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    Erigerons, commonly called "Daisies" or "Fleabanes", are a large and complex genus.  This web site shows more than half of the 48 species in the Four Corners area;  there are 130 species in North America and 200 world-wide.

     Erigerons have yellow disk flowers and numerous narrow ray flowers that are white, pink, or purple (but not yellow).  They grow from the semi-desert to the subalpine regions and although a few are uncommon, most are very common.

      In 1753 Linnaeus gave the genus its name from the Greek "eri" ("early") + "geron" ("old man", as in "geriatrics", the study of old age processes and problems).  Perhaps the Greek name refers to characteristics of some now unknown plant or perhaps it refers to the early flowering of many species and to the bristly pappus of the developing seed, or perhaps to the puffy, grizzled appearance of the mature seed head.

Erigeron elatior

Erigeron elatior (Tall Daisy)
Asteraceae (Sunflower Family)

Subalpine.  Meadows.  Summer.
El Diente Trail, July 22, 2004 and Pass Creek Trail, July 27, 2009.

Erigeron elatior has nodding, woolly, pink-tinged flower buds

Erigeron elatior

Erigeron elatior

Erigeron elatior

and flowers with numerous very light lavender ray flowers.

Erigeron elatior

The leaves and stems are also hairy but not nearly as hairy as the buds and underside of the flower head. The plant tends to grow in clusters making it very eye-catching.  Leaves are usually light green and broader at the base than at the tapering and pointed tip.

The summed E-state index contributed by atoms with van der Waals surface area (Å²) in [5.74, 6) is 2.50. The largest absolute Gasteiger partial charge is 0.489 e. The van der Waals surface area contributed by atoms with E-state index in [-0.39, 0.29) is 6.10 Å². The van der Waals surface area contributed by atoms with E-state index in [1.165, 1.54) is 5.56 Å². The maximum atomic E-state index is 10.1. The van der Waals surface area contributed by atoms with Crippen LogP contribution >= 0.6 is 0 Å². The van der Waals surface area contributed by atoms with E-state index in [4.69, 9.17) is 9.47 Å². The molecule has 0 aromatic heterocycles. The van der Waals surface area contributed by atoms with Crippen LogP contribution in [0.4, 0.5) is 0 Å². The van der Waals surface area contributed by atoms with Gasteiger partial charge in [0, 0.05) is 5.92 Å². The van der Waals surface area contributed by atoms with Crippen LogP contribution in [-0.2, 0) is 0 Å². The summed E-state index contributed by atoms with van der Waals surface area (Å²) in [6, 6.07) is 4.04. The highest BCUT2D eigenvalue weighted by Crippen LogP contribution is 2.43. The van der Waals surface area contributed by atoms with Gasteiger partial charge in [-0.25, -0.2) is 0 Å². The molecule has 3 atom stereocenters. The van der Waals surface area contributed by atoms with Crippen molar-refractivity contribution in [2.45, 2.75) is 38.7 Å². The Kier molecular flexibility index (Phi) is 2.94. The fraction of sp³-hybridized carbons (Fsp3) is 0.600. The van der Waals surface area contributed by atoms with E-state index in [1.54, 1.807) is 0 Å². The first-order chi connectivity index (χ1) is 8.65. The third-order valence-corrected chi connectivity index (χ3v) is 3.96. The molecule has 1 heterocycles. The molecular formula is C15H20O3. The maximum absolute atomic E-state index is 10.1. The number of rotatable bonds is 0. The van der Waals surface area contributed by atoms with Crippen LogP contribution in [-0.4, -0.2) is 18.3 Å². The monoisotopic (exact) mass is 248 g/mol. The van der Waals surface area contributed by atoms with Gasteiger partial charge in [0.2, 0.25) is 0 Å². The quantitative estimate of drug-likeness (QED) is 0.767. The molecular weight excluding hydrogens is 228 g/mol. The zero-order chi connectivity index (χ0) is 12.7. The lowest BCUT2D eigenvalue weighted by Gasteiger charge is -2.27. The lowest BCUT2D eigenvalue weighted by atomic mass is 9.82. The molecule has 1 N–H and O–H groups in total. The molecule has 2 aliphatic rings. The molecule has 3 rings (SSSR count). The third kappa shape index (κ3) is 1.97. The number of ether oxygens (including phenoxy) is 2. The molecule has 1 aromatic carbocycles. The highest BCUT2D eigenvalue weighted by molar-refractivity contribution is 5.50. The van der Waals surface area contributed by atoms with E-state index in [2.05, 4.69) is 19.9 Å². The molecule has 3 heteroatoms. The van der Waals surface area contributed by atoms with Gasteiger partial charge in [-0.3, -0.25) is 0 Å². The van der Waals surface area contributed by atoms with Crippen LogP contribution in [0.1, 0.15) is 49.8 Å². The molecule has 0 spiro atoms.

"Elatior" is from the Latin for "tall".  Charles Parry collected this Erigeron in Colorado in 1861 and Asa Gray named it Erigeron grandiflorum variety elatius in 1862.  Edwin Greene gave it its present name in 1897.

Erigeron elatior

Erigeron elatior

Erigeron elatior (Tall Daisy)
Asteraceae (Sunflower Family)

Subalpine.  Meadows.  Summer.
Pass Creek Trail, July 27, 2009 and Navajo Lake Trail, August, 6, 2014.

Range map © John Kartesz,
Floristic Synthesis of North America

State Color Key

Species present in state and native
Species present in state and exotic
Species not present in state

County Color Key

Species present and not rare
Species present and rare
Species extirpated (historic)
Species extinct
Species noxious
Species exotic and present
Native species, but adventive in state
Eradicated
Questionable presence

Range map for Erigeron elatior